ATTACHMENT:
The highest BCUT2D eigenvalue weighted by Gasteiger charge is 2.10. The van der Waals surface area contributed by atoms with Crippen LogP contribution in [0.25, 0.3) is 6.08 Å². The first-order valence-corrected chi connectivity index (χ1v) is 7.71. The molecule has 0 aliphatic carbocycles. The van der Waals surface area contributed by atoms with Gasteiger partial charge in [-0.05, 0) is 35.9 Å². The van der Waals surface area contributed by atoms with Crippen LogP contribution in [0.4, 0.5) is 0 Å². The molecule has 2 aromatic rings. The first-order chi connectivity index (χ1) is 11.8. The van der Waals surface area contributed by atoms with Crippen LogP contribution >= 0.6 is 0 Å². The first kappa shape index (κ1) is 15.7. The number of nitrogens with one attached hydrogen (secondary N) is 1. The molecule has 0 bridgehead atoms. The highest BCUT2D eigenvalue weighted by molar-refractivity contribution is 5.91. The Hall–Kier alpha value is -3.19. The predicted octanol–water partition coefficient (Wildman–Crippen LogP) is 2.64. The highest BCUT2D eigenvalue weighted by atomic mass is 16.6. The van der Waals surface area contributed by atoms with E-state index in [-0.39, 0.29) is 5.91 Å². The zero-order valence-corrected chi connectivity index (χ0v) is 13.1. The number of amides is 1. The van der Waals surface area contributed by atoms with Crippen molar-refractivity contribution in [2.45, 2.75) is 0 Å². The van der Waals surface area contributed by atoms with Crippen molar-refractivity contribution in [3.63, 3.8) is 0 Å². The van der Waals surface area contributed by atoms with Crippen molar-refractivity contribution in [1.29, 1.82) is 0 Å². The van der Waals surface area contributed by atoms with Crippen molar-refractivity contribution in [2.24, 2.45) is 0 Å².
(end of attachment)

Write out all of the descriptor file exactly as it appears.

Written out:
The highest BCUT2D eigenvalue weighted by Gasteiger charge is 2.10. The van der Waals surface area contributed by atoms with Crippen LogP contribution in [0.25, 0.3) is 6.08 Å². The first-order valence-corrected chi connectivity index (χ1v) is 7.71. The molecule has 0 aliphatic carbocycles. The van der Waals surface area contributed by atoms with Gasteiger partial charge in [-0.05, 0) is 35.9 Å². The van der Waals surface area contributed by atoms with Crippen LogP contribution in [0.4, 0.5) is 0 Å². The molecule has 2 aromatic rings. The first-order chi connectivity index (χ1) is 11.8. The van der Waals surface area contributed by atoms with Crippen LogP contribution >= 0.6 is 0 Å². The first kappa shape index (κ1) is 15.7. The number of nitrogens with one attached hydrogen (secondary N) is 1. The molecule has 0 bridgehead atoms. The highest BCUT2D eigenvalue weighted by molar-refractivity contribution is 5.91. The Hall–Kier alpha value is -3.19. The predicted octanol–water partition coefficient (Wildman–Crippen LogP) is 2.64. The highest BCUT2D eigenvalue weighted by atomic mass is 16.6. The van der Waals surface area contributed by atoms with E-state index in [-0.39, 0.29) is 5.91 Å². The zero-order valence-corrected chi connectivity index (χ0v) is 13.1. The number of amides is 1. The van der Waals surface area contributed by atoms with Crippen molar-refractivity contribution in [2.45, 2.75) is 0 Å². The van der Waals surface area contributed by atoms with Crippen molar-refractivity contribution in [3.63, 3.8) is 0 Å². The van der Waals surface area contributed by atoms with Crippen molar-refractivity contribution in [1.29, 1.82) is 0 Å². The van der Waals surface area contributed by atoms with Crippen molar-refractivity contribution in [2.24, 2.45) is 0 Å².